“Mom, can you pass me the phone, please,” asks a young woman (Mary Tsoni) over dinner. Her mother (Michele Valley) hands her the salt shaker. What on earth is going on in the Greek bugfuck Dogtooth? As nearly as we can tell, this: Three kids, all in their early 20s and evidently missing names, never leave a massive, remote estate. There’s a strong possibility they never have. They don’t have jobs or go to school. What little education they receive is from vocab tapes made by their mother, who feeds them false definitions for things they should never know: a sea is a “large chair;” pussy means “a big lamp.” Father (Christos Stergioglou), who holds a factory job, tells them that their AWOL other brother was mauled by the world’s most dangerous animal: the cat. Time is passed playing odd endurance games, such as huffing in ether and seeing who wakes up first.
Fêted at Cannes and recently (and justly) nominated for a Best Foreign Language Film Oscar, Dogtooth is already on DVD and Netflix Instant, having unfairly tanked during a limited release. Frankly, even seeing it on a stamp-sized .avi file would suffice, long as it’s seen. Not simply a brilliant premise fully explored and exploited, Dogtooth is a masterpiece of unease. Plunged into an alien world in media res, and never spoon-fed expository dialogue, we’re trusted to solve the puzzle through action. Director Yorgos Lanthimos heightens an already discomforting experience through framing that calls attention to what’s not on-screen as much as what is: heads are sometimes cut off; the camera hits its subjects at odd angles; shots are held several beats too long.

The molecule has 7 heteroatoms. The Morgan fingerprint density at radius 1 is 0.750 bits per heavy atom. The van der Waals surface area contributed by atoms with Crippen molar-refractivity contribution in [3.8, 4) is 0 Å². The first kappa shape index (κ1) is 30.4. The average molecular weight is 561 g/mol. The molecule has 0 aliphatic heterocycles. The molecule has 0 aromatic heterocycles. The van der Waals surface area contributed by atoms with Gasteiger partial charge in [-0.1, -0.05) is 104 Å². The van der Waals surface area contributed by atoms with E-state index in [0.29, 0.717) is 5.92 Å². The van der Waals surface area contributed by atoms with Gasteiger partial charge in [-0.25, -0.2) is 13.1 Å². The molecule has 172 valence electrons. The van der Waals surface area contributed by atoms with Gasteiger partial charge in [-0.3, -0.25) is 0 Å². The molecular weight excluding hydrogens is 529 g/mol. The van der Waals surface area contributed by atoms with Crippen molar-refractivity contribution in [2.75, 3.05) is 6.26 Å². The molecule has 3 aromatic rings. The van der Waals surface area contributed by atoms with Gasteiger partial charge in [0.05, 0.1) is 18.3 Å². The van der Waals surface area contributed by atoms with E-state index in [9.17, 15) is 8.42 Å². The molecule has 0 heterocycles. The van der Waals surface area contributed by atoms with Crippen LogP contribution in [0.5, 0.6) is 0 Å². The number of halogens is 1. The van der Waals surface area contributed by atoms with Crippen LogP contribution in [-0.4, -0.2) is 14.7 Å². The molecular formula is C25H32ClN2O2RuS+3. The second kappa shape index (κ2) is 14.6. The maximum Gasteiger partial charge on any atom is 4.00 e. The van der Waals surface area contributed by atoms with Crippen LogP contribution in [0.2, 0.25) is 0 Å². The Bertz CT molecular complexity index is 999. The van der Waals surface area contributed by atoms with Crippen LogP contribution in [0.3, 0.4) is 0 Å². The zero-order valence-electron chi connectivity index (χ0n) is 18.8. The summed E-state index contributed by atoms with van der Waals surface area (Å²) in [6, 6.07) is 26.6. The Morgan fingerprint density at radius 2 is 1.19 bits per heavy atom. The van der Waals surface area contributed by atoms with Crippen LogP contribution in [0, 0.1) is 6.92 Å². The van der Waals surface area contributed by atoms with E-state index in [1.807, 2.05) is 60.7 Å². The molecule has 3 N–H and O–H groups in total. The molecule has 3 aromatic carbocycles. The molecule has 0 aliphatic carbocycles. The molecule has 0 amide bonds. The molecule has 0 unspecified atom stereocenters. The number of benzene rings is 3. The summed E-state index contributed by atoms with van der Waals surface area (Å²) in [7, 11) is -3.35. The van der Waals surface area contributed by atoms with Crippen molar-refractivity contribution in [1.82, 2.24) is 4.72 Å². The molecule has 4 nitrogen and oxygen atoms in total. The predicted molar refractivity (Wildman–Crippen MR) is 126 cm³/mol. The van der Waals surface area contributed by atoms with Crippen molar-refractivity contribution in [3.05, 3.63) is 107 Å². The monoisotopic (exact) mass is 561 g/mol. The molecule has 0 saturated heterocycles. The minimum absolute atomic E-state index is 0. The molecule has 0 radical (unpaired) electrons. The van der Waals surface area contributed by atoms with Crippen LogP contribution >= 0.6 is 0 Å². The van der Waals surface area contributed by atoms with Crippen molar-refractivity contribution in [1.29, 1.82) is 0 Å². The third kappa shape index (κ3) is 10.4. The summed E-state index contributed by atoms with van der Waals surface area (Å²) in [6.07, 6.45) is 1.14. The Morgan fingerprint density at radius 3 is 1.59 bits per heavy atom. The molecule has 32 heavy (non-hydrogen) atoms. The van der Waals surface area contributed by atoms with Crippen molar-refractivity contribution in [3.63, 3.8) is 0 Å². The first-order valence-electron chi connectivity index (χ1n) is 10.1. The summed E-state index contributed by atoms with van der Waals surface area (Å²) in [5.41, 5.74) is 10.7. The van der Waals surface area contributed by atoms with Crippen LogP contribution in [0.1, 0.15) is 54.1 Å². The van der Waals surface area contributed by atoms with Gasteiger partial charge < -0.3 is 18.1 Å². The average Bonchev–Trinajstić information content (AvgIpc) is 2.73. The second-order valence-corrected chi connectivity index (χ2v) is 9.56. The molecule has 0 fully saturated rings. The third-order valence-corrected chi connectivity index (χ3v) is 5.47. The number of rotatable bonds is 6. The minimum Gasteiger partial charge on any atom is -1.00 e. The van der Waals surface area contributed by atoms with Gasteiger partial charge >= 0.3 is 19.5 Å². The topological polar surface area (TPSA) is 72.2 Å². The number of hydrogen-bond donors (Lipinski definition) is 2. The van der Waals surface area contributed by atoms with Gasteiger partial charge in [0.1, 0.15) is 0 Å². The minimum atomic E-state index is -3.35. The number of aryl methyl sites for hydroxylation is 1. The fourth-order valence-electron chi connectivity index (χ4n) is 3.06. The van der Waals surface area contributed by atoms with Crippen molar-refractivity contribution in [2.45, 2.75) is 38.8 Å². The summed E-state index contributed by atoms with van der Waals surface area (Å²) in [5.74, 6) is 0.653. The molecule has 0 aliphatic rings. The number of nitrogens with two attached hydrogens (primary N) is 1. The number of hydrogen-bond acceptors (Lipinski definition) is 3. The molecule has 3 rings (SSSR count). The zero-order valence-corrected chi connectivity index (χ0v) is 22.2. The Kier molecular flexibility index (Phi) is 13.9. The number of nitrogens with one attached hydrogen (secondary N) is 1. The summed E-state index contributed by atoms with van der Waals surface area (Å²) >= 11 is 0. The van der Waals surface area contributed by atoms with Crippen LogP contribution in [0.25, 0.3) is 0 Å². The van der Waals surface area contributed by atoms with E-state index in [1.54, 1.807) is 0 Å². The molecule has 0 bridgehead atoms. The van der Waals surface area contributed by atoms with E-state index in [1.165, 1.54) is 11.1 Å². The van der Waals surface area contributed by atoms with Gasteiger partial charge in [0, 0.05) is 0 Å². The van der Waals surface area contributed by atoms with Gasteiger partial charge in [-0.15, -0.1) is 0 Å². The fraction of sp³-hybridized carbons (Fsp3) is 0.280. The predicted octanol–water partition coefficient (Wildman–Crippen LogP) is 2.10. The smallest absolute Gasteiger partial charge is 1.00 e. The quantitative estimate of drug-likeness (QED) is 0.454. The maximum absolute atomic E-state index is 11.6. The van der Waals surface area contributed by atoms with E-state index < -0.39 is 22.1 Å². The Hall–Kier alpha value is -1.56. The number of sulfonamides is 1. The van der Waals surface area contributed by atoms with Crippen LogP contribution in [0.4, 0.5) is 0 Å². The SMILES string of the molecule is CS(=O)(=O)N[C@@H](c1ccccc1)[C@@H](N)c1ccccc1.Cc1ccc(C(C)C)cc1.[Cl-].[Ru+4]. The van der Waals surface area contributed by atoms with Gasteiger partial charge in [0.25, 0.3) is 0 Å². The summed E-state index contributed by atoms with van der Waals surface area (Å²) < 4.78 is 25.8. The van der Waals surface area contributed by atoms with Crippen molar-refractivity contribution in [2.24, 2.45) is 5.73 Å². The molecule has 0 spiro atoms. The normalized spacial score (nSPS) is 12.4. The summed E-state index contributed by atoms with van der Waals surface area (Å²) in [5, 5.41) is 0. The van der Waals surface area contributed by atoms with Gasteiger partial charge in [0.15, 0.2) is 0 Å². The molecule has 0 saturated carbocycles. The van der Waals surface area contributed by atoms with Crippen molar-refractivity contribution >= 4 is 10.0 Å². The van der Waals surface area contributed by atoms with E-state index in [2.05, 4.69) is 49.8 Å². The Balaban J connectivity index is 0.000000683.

Clinical and darkly funny, Dogtooth calmly and approvingly observes as this carefully controlled environment erodes through a holy trilogy of sex, the free market and Hollywood movies. (As in Son of Rambow, a sheltered kid’s mind is rewired by the cinema of Sylvester Stallone.) Through this extreme example, we’re shown the perils of living with blinders, be the enablers overprotective parents, overprotective nation-states or Glenn Beck. If Biutiful nabs its Oscar, it will be another reason to hate that piece of shit.
2014 Films: The Year’s Most Likely